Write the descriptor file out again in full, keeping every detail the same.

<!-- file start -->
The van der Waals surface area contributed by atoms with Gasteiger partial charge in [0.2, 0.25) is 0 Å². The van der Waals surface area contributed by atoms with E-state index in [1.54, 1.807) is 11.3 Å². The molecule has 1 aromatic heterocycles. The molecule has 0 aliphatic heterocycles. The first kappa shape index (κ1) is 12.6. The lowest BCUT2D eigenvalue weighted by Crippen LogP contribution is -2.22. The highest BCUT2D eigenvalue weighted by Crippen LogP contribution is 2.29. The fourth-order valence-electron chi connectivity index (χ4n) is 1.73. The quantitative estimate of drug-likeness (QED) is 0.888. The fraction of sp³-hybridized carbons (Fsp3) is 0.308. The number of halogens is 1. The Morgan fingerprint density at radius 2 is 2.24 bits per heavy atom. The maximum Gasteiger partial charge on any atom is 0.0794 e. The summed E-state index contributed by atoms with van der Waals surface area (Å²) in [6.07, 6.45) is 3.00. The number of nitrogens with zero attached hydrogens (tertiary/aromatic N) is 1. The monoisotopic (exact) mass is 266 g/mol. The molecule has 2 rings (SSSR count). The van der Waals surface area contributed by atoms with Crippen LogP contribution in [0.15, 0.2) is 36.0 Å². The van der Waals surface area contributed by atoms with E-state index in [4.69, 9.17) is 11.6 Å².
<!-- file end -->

The van der Waals surface area contributed by atoms with Gasteiger partial charge in [0.2, 0.25) is 0 Å². The van der Waals surface area contributed by atoms with E-state index in [1.54, 1.807) is 11.3 Å². The molecule has 1 aromatic heterocycles. The molecule has 0 aliphatic heterocycles. The first kappa shape index (κ1) is 12.6. The lowest BCUT2D eigenvalue weighted by Crippen LogP contribution is -2.22. The highest BCUT2D eigenvalue weighted by Crippen LogP contribution is 2.29. The fourth-order valence-electron chi connectivity index (χ4n) is 1.73. The quantitative estimate of drug-likeness (QED) is 0.888. The fraction of sp³-hybridized carbons (Fsp3) is 0.308. The number of halogens is 1. The Morgan fingerprint density at radius 2 is 2.24 bits per heavy atom. The maximum Gasteiger partial charge on any atom is 0.0794 e. The summed E-state index contributed by atoms with van der Waals surface area (Å²) in [6.07, 6.45) is 3.00. The number of nitrogens with zero attached hydrogens (tertiary/aromatic N) is 1. The monoisotopic (exact) mass is 266 g/mol. The molecule has 2 rings (SSSR count). The van der Waals surface area contributed by atoms with Crippen LogP contribution in [0.15, 0.2) is 36.0 Å². The van der Waals surface area contributed by atoms with E-state index in [4.69, 9.17) is 11.6 Å².